Loading presentation...

Present Remotely

Send the link below via email or IM


Present to your audience

Start remote presentation

  • Invited audience members will follow you as you navigate and present
  • People invited to a presentation do not need a Prezi account
  • This link expires 10 minutes after you close the presentation
  • A maximum of 30 users can follow your presentation
  • Learn more about this feature in our knowledge base article

Do you really want to delete this prezi?

Neither you, nor the coeditors you shared it with will be able to recover it again.


Library Out Loud

No description

Helen MacDonald

on 10 March 2014

Comments (0)

Please log in to add your comment.

Report abuse

Transcript of Library Out Loud

Glasgow Women's Library
Library Out Loud,
Glasgow Women’s Library is a vibrant information hub housing a lending library, archive collections and contemporary and historical artefacts that celebrate the lives, histories and achievements of women.
We also support thousands of women across Scotland every year to improve their lives through our services and programmes, including support and activities that tackle a wide range of issues from poverty and women’s health, sexuality and surviving violence.
Learning is at the heart of what we do: we deliver over 200 innovative events and activities across Scotland every year, from film screenings to guided walks and core programmes including our Adult Literacy and Numeracy and Black and Minority Ethnic Women’s Projects.
Our projects are funded from different sources, and each funder requires different information about the services we provide and the users we work with.
Since 2010, we've been recording monitoring and evaluation data about our events and activities in a system based on the open source client relationship management software CiviCRM.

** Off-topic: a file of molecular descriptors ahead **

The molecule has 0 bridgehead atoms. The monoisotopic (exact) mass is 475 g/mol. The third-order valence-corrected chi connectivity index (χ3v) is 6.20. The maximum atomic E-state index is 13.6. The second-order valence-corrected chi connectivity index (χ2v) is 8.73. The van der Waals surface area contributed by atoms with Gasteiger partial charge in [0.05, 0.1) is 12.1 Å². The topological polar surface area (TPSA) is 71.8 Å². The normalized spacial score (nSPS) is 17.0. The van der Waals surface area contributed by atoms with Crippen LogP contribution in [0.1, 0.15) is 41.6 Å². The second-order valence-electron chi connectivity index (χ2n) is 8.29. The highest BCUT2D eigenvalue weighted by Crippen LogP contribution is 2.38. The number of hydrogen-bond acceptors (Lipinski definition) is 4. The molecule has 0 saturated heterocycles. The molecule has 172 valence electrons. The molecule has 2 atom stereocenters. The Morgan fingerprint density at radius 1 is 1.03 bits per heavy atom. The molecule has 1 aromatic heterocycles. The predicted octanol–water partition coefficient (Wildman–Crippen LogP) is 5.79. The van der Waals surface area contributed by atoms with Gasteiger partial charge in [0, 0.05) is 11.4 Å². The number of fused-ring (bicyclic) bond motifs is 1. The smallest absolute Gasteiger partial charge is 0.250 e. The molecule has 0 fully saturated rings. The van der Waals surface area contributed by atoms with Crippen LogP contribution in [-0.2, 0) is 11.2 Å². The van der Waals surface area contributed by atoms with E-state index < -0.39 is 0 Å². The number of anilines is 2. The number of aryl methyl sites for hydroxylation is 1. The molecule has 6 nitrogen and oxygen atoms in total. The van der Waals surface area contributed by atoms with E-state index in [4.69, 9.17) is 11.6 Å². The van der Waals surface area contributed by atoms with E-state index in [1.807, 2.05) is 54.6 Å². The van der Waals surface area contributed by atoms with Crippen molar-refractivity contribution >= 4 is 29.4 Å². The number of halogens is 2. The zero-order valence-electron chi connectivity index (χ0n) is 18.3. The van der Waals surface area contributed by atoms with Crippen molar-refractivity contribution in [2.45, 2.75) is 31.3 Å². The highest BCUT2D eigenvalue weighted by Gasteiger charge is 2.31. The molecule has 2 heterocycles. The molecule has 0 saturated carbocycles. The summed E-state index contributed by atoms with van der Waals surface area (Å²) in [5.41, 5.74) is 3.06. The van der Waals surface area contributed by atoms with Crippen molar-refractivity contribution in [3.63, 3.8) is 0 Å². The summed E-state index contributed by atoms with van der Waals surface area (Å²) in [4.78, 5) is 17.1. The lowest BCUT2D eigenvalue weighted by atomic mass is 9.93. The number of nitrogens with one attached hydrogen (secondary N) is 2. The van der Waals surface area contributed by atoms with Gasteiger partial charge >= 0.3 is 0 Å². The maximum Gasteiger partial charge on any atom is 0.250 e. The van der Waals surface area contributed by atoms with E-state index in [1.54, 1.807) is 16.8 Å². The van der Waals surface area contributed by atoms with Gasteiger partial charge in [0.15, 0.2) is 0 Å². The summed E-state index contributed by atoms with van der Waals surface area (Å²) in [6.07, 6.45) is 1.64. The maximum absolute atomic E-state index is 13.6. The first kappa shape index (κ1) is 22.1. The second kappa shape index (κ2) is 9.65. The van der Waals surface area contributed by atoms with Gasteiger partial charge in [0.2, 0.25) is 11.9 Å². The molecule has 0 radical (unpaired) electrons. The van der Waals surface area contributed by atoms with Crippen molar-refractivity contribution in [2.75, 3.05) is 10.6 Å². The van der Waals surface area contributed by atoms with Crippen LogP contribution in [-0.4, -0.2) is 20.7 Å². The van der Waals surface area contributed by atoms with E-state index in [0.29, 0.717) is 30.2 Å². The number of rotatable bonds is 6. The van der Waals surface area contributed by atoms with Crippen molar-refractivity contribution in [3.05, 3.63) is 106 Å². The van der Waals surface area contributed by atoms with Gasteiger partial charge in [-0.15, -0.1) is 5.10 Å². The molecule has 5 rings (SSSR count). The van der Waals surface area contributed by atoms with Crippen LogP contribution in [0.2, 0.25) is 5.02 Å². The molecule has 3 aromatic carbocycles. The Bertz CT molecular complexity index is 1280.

This system,
allows us to record both anonymous equal opportunities data and user-related attendance information and feedback.
However, while it was simple enough for us to add data to the system, we found that the inbuilt reporting was not suitable for our needs, and we often found ourselves exporting data to be processed in Excel spreadsheets.
We were also not taking advantage of the inbuilt features of CiviCRM that would allow us to communicate more effectively with our users based on their interests and the events they attended at GWL.
The Make:IT:Happen Organisational Development fund gave us the opportunity to redevelop Library Out Loud, adding new reporting elements and streamlining the way we monitor how users access and engage with the Library.
The first stage was to take a step back from how we currently used CiviCRM, and look at what we needed (and wanted!) our system to do for us.
We have extensive
that have been built from donations of
archive materials
from Library users. We have Library
who access the lending library collection, and library users who attend
. We have
who come to the Library for
with their literacy skills, and
who are helping us to explore the history of
's women. (Sometimes these are the same people). Our
range from the Scottish Government, local councils, Lottery fund distributors
and charitable trusts, while we also receive support from
, sponsors of our 'Women on the Shelf' initiative and
Thanks Amb:IT:ion!